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Genetic variability for mineral element concentration of crested wheatgrass forage

Vogel, K.P. and Mayland, H.F. and Reece, P.E. and Lamb, J. F. S. (1989) Genetic variability for mineral element concentration of crested wheatgrass forage. Crop Science. 29:1146-1150.

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Grass tetany is a complex metabolic disorder that causes substantial
livestock production losses and deaths in temperate regions
of the world. It is caused by low levels of Mg or an imbalance of K,
Ca, and Mg in forage consumed by animals. Development of grasses
with improved mineral balance would be an economical means of
minimizing losses from this malady. This study was conducted to
determine if genetic variability exists among crested wheatgrasses,
Agropyron cristatum (L.) Gaertner and A. desertorum (Fisher ex
Link) Schultes, for forage Mg, Ca, K, Fe, Zn, Mn, Cu, Na, and P
concentrations. Forage of spaced plants of 10 diverse crested wheatgrass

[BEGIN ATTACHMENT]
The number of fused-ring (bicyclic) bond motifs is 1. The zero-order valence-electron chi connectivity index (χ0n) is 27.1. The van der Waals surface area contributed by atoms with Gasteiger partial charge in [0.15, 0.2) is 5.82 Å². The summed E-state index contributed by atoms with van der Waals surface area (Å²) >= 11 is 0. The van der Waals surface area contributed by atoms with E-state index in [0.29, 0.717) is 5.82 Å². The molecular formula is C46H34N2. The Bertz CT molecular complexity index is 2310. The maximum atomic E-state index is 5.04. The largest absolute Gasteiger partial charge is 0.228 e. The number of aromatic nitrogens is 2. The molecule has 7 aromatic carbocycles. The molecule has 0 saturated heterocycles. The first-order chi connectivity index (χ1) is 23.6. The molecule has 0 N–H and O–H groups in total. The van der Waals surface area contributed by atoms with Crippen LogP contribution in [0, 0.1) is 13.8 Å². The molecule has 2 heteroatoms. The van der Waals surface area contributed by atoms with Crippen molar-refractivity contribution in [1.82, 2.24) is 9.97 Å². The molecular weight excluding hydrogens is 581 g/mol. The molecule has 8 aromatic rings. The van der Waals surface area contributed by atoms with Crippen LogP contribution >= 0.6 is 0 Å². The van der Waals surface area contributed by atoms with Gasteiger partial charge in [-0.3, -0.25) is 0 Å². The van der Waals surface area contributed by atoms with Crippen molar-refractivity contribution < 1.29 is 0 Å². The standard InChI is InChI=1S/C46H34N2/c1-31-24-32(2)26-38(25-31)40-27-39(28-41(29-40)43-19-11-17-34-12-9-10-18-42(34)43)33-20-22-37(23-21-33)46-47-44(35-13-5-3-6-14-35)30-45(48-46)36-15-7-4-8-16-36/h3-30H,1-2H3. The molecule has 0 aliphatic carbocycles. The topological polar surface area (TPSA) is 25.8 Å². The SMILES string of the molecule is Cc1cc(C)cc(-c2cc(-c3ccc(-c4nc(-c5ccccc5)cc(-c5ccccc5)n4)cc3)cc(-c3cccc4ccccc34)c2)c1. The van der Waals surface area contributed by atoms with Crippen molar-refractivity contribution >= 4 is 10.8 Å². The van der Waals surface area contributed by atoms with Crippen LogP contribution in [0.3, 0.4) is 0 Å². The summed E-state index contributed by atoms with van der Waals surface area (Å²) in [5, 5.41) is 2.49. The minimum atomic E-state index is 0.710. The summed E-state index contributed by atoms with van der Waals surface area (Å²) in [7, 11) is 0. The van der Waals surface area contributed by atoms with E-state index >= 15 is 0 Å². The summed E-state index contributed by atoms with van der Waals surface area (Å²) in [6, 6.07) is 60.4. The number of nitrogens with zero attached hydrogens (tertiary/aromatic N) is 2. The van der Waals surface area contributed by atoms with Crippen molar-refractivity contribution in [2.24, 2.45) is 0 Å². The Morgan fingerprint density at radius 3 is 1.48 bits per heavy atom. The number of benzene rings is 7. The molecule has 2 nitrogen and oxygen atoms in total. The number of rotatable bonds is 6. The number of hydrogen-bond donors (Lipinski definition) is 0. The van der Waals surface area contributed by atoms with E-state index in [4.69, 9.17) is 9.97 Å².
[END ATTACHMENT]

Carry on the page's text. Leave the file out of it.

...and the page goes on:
strains was harvested from replicated plots at Lincoln and
Alliance, NE, which differ markedly in climate, and analyzed for
these minerals. There were genetic differences among strains over
locations for Ca, Mg, and Fe concentration in the forage. There were
differences among strains within locations but not over locations for
K. Strain differences in Zn, Mn, Cu, Na, and P concentrations of
the forage were not significant (P > 0.05) when averaged over locations.
Calcium and Mg were positively correlated (r = 0.40).
These results indicate that it should be possible to breed crested
wheatgrass with increased Mg and Ca concentrations in its forage,
thus reducing grass tetany potential.

Item Type: Article
NWISRL Publication Number: 0684
Subjects: Irrigated crops > Grass forage > Chemistry
Mass Import - autoclassified (may be erroneous)
Depositing User: Dan Stieneke
Date Deposited: 20 Nov 2010 21:53
Last Modified: 03 Jan 2017 21:07
Item ID: 520